Home' Trinidad and Tobago Guardian : November 4th 2014 Contents B5
Tuesday, November 4, 2014 www.guardian.co.tt Guardian
Temporary employment is a three-sided
work relationship among the client company
where temps are placed, the staffing service,
and the temporary employee.
As a temp, you are always going to be linked
to your staffing service and to the potential
client companies where you perform your
This means you have two employment part-
ners who will assess your skills, abilities, and
performance. These partners are the pipeline
for your work.
Impress either, and you ll stack the odds in
your favor for continuing work assignments.
Impress them enormously, and you could
receive an offer for a full-time position.
The good news is that as a temp, you are
actually in the business of You, Inc. This means
you are your own product.
No one but you can bring the exact same
formula to your temp assignments. Because
of this, you have the ability to stand out and
make yourself memorable and desirable as an
As a temporary employee, it pays to realize
that many client companies are impressed by
temps who treat their temporary work assign-
ments like a full-time job.
Assuming skill and experience levels can
be met, demonstrate basic good business prac-
tices such as being on time, dressing appro-
priately, making a great first impression,
demonstrating a positive attitude, being
respectful and considerate of others.
These are the steps you can take, for each
of your employment partners, to become the
temp everyone wants to work with:
From the Client Company's perspective:
• Understand the company's culture.
In a word, a company s culture is their "per-
sonality". For a temp, (or any employee for
that matter), being able to relate well to that
personality is extremely important. It means
fitting in with the norms and behaviors of a
company s policies, practices, employees, and
management. Not being able to mesh well
can really be a problem. When new, keep your
eyes open, observe, and learn!
• Be easy to train.
Take notes, and refer to them. Engage in
training by asking relevant questions, express-
ing understanding of concepts and details.
Know who you can go to for help on the job
and where to find information on your own
so you can be as self-sufficient as possible.
• Know how to build rapport.
Understand how to be friendly without the
need to "make friends" on work assignments
with both employees and managers. Don t ask
prying or personal questions of those you
work with. By the same token, don t reveal
too much about your own personal life or
work situation. Keep things light and general,
after all... it is a work environment.
• Don't get too familiar too fast.
Being new at a company you need to respect
boundaries (both physically and socially) within
the workspace. Some examples are: not helping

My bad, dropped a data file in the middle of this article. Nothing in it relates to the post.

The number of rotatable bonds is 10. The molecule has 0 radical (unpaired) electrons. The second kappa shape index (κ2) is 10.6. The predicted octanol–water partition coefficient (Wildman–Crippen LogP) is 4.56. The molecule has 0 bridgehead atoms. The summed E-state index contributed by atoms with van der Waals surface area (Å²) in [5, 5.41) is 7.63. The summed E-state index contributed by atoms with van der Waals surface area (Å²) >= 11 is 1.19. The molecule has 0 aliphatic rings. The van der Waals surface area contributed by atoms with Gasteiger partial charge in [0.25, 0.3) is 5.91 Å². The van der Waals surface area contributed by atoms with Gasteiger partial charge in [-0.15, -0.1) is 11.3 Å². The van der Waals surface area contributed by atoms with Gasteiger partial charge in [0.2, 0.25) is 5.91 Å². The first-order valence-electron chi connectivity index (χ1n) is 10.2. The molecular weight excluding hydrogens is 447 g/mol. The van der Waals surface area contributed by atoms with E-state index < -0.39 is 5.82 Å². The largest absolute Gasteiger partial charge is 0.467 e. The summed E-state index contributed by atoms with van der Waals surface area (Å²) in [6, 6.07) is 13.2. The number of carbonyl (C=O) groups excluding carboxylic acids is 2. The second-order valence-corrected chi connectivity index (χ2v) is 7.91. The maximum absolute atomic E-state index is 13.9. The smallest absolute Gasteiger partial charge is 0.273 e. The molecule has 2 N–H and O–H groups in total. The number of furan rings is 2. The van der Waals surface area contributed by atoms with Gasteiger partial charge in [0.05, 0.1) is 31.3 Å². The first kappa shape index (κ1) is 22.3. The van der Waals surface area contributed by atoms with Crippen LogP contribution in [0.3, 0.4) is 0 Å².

yourself to supplies, snacks, or coffee, and not
passing judgments on the client s processes,
practices, employees, or management.
While temps need to be comfortable on
assignments, there is a line not to be crossed
that shows a sense of entitlement or the right
to make criticisms.
• Be adaptable and flexible.
Develop a "go with the flow" attitude and
be ready for constant changes. Change is the
nature of temporary work, so be a capable
From the Staffing Service's perspective:
• Stay in touch.
Keep the staffing service updated on your
assignment status and how things are going.
Don t let them be caught unaware or with
surprises. Ask them how you can be helpful
to them and the practices you can follow that
would make their job easier.
• Provide insight.
Temps are a valuable source of information
about the client company to their staffing
service because they have a bird s eye view
and real-world experience.
Help the staffing service develop an even
greater knowledge about how things really
tick inside their client s company. With this
advantage, the staffing service can provide
even better service and place temps who can
be very effective.
• Don't be high maintenance or needy.
Be easy to reach, responsive, and self-suf-
ficient. Know how to figure things out on your
own so you don t have to be spoon-fed every
step of the way. Keep things simple and
streamlined on your end.
• Be a fine representative.
Remember, temps are the face of the staffing
service in front of a client, so represent the
staffing service with the highest of profes-
sionalism. Client companies certainly notice
a temp s behavior, attitude, and protocols.
Give them cause to look at you as one of their
own future representatives!
Consider your temporary work as an oppor-
tunity to stay up-to-date, perhaps learning
some new skills, while you earn an income,
expand your network, and perhaps garner some
good recommendations for that next permanent
job (if a permanent job is what you want).
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